Italy wants to reduce the country’s food waste problem and has introduced a raft of new laws and schemes to make it happen.
A new bill passed in the country, which was backed by 181 Senators, has been created to reduce waste by at least one million tonnes a year. The bill is multifaceted and encourages people across the food chain to help in reducing the amount of food that ends up in the trash - it’s expected that around five million tonnes of food is wasted every year in Italy.
One of the biggest hurdles in getting large supermarkets to donate food destined for the trash has been their concern that food close to sell-by-date could make someone sick and in turn see the supermarket sued. The new bill addresses this concern by ensuring there will be no sanctions in place for giving away food close to sell-by-date.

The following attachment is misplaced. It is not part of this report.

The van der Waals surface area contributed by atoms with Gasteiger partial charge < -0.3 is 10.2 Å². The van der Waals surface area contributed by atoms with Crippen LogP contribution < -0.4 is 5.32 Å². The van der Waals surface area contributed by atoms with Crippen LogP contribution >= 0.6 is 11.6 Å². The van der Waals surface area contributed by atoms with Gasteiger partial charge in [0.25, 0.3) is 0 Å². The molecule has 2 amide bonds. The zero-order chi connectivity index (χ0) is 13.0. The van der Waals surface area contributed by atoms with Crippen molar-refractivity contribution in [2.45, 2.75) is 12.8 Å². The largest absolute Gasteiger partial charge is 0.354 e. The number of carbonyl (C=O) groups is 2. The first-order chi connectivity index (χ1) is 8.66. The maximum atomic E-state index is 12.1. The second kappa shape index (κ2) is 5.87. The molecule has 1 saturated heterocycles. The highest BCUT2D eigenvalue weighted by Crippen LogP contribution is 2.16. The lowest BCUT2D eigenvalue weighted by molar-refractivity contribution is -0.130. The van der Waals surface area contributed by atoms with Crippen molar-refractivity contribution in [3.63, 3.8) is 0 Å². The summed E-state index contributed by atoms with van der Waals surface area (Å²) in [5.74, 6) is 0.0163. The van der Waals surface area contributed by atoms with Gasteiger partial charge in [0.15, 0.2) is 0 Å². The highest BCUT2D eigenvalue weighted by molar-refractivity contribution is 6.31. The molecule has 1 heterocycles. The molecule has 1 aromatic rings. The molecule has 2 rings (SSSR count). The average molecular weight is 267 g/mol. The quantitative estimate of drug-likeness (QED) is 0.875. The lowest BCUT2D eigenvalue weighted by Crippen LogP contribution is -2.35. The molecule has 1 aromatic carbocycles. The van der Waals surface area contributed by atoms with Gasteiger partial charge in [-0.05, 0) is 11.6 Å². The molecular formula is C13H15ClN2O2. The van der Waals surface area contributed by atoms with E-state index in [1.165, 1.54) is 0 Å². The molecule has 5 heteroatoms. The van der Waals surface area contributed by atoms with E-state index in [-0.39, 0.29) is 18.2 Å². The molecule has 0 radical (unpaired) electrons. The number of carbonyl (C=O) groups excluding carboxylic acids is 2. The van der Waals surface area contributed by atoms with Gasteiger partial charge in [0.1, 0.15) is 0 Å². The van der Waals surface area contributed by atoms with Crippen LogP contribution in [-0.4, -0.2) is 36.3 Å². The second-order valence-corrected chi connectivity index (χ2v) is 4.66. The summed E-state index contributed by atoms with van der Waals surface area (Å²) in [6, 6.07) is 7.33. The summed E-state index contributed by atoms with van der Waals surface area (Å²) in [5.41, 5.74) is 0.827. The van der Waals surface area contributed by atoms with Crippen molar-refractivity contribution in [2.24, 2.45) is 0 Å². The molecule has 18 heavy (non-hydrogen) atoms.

Businesses will also be encouraged through tax breaks - the more food they give away every year, the less tax they will pay. The bureaucracy involved with waste food will also be simplified - with business required to fill in just one monthly form to record their donations.
Alongside the new bill, which was only contested by two Senators, the Italian government is funding a number of new schemes. One will research ways in which waste with food in transit can be reduced and another will be used to encourage what the government are calling ‘family bags’ - doggy bags to the rest of the world.
Though it’s very popular to take the leftovers home from a restaurant in many parts of the world, in Italy this is still uncommon. The government will launch a new scheme to promote the use of ‘family bags’ and in turn reduce the food waste in the restaurant industry.
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